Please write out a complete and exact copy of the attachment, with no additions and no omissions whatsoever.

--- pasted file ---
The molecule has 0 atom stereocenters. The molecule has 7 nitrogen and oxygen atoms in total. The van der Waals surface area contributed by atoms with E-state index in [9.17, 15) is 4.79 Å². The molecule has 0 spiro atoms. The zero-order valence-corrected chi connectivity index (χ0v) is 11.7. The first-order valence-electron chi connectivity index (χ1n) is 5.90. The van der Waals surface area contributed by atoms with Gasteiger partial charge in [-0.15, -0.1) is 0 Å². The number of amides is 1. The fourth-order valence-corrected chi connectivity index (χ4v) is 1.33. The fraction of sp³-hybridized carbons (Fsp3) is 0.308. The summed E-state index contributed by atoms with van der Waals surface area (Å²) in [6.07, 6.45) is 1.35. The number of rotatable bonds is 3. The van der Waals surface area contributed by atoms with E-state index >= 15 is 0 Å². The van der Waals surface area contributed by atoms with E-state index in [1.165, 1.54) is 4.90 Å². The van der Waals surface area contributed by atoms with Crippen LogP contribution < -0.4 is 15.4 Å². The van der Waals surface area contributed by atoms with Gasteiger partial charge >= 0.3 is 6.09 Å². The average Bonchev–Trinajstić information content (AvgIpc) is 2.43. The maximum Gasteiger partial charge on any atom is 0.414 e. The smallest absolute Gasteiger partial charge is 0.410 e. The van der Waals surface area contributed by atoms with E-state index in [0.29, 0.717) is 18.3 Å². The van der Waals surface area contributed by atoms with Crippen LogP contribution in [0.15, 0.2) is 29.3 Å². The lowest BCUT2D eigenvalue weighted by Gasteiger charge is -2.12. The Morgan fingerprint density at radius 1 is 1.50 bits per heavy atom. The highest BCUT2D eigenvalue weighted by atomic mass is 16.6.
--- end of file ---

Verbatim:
The molecule has 0 atom stereocenters. The molecule has 7 nitrogen and oxygen atoms in total. The van der Waals surface area contributed by atoms with E-state index in [9.17, 15) is 4.79 Å². The molecule has 0 spiro atoms. The zero-order valence-corrected chi connectivity index (χ0v) is 11.7. The first-order valence-electron chi connectivity index (χ1n) is 5.90. The van der Waals surface area contributed by atoms with Gasteiger partial charge in [-0.15, -0.1) is 0 Å². The number of amides is 1. The fourth-order valence-corrected chi connectivity index (χ4v) is 1.33. The fraction of sp³-hybridized carbons (Fsp3) is 0.308. The summed E-state index contributed by atoms with van der Waals surface area (Å²) in [6.07, 6.45) is 1.35. The number of rotatable bonds is 3. The van der Waals surface area contributed by atoms with E-state index >= 15 is 0 Å². The van der Waals surface area contributed by atoms with E-state index in [1.165, 1.54) is 4.90 Å². The van der Waals surface area contributed by atoms with Crippen LogP contribution < -0.4 is 15.4 Å². The van der Waals surface area contributed by atoms with Gasteiger partial charge >= 0.3 is 6.09 Å². The average Bonchev–Trinajstić information content (AvgIpc) is 2.43. The maximum Gasteiger partial charge on any atom is 0.414 e. The smallest absolute Gasteiger partial charge is 0.410 e. The van der Waals surface area contributed by atoms with E-state index in [0.29, 0.717) is 18.3 Å². The van der Waals surface area contributed by atoms with Crippen LogP contribution in [0.15, 0.2) is 29.3 Å². The lowest BCUT2D eigenvalue weighted by Gasteiger charge is -2.12. The Morgan fingerprint density at radius 1 is 1.50 bits per heavy atom. The highest BCUT2D eigenvalue weighted by atomic mass is 16.6.